Interestingly, the Alexa doesn't even have this problem, despite having CMOS, as best I can tell. The falloff is silk and there are no ghost reflections, as I believe the filter is 'integrated', and not a stack (that causes 'stair-stepping' falloff):

GH5

1442836652_GH5noLowCon.thumb.jpg.c426784ed6c1515e9ea5f21f376e59b3.jpg

GH5 (1/4 LC, DD1, Contrast matched)

305336678_GH5withLowCon.thumb.jpg.724c9e07f6fd61f35475a1d124c41a6a.jpg

Alexa

Alexa.thumb.jpg.5a7dd5062b50d0ca0201aecec1a5687c.jpg

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52 minutes ago, Sage said:

Yes, that's why I didn't even consider filters for so long. Its not specific to Firecrest, those are the reference Full Spectum NDs for EC though (how the Day conversion was made). It needs a minimum of a 2 stop ND to fully cancel out the reflection; the glass also needs to be parallel to the sensor plane, as one ND I have is slightly off axis, resulting in a diverging reflection.

Interestingly, the Alexa doesn't even have this problem, despite having CMOS, as best I can tell. The falloff is silk and there are no ghost reflections, as I believe the filter is 'integrated', and not a stack (that causes 'stair-stepping' falloff):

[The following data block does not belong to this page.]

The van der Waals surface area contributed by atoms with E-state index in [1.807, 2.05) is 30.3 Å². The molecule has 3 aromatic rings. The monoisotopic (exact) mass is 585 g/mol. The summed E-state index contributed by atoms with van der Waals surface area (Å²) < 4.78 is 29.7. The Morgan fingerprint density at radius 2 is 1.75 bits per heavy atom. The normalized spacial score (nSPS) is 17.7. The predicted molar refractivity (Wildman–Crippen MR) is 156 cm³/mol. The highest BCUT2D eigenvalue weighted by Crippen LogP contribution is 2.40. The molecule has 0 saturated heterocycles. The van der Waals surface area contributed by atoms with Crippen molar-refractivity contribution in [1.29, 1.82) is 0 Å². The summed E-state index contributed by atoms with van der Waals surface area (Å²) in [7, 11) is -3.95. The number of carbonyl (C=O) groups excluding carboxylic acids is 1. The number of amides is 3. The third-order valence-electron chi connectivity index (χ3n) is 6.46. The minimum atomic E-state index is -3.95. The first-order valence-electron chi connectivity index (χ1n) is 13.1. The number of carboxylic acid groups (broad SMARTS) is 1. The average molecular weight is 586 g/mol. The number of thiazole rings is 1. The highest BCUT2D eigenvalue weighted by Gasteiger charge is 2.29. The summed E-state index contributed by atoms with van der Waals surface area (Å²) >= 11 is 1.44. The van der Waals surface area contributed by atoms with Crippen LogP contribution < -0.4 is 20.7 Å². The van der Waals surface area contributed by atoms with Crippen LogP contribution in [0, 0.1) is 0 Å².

GH5

1442836652_GH5noLowCon.thumb.jpg.c426784ed6c1515e9ea5f21f376e59b3.jpg

GH5 (1/4 LC, DD1, Contrast matched)

305336678_GH5withLowCon.thumb.jpg.724c9e07f6fd61f35475a1d124c41a6a.jpg

Alexa

Alexa.thumb.jpg.5a7dd5062b50d0ca0201aecec1a5687c.jpg

Wow the Alexa one still looks amazing even with a filter. You think it can be achieved with a filter and adding a contrast on the GH5? Now I'm rethinking about purchasing a Promist. Looks like it will just look the GH5's shots muddy

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9 minutes ago, TurboRat said:

Wow the Alexa one still looks amazing even with a filter. You think it can be achieved with a filter and adding a contrast on the GH5? Now I'm rethinking about purchasing a Promist. Looks like it will just look the GH5's shots muddy

That is, the Alexa shot has no filter - nothing can quite match the two in terms of falloff. The GH5 (and I assume most every other CMOS camera) has a reflective 'stack', with no reflection dispersion. The falloff can be smoothed, specifically with a Tiffen Low Contrast 1/8 or 1/4 (but the contrast will be lowered from reference, no LC is closest to AA falloff strength). DD1 is amazing for texture though; in that sense, they can be matched.

*Oh - and the bokeh with this filter stack + light digital Olpf is amazing. It feels like I'm using incredible glass.

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1 hour ago, Sage said:

That is, the Alexa shot has no filter - nothing can quite match the two in terms of falloff. The GH5 (and I assume most every other CMOS camera) has a reflective 'stack', with no reflection dispersion. The falloff can be smoothed, specifically with a Tiffen Low Contrast 1/8 or 1/4 (but the contrast will be lowered from reference, no LC is closest to AA falloff strength). DD1 is amazing for texture though; in that sense, they can be matched.